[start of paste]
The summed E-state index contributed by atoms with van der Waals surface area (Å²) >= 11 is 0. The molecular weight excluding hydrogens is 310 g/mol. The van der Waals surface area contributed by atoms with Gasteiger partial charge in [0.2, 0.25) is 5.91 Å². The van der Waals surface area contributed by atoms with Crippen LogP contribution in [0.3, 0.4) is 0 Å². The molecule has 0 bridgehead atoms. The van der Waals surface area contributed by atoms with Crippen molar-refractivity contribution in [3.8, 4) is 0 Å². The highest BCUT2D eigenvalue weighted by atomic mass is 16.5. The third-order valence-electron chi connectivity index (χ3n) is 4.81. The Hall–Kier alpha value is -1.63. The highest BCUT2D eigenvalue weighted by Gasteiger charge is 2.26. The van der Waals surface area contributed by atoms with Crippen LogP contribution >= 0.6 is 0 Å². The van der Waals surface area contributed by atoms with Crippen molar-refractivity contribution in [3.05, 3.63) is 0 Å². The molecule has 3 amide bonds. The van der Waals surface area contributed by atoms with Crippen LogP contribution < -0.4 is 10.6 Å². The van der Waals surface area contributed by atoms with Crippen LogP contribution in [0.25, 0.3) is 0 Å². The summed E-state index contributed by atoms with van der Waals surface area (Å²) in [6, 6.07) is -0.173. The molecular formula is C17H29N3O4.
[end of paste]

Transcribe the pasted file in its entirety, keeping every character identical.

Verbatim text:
The summed E-state index contributed by atoms with van der Waals surface area (Å²) >= 11 is 0. The molecular weight excluding hydrogens is 310 g/mol. The van der Waals surface area contributed by atoms with Gasteiger partial charge in [0.2, 0.25) is 5.91 Å². The van der Waals surface area contributed by atoms with Crippen LogP contribution in [0.3, 0.4) is 0 Å². The molecule has 0 bridgehead atoms. The van der Waals surface area contributed by atoms with Crippen molar-refractivity contribution in [3.8, 4) is 0 Å². The highest BCUT2D eigenvalue weighted by atomic mass is 16.5. The third-order valence-electron chi connectivity index (χ3n) is 4.81. The Hall–Kier alpha value is -1.63. The highest BCUT2D eigenvalue weighted by Gasteiger charge is 2.26. The van der Waals surface area contributed by atoms with Crippen LogP contribution >= 0.6 is 0 Å². The van der Waals surface area contributed by atoms with Crippen molar-refractivity contribution in [3.05, 3.63) is 0 Å². The molecule has 3 amide bonds. The van der Waals surface area contributed by atoms with Crippen LogP contribution < -0.4 is 10.6 Å². The van der Waals surface area contributed by atoms with Crippen LogP contribution in [0.25, 0.3) is 0 Å². The summed E-state index contributed by atoms with van der Waals surface area (Å²) in [6, 6.07) is -0.173. The molecular formula is C17H29N3O4.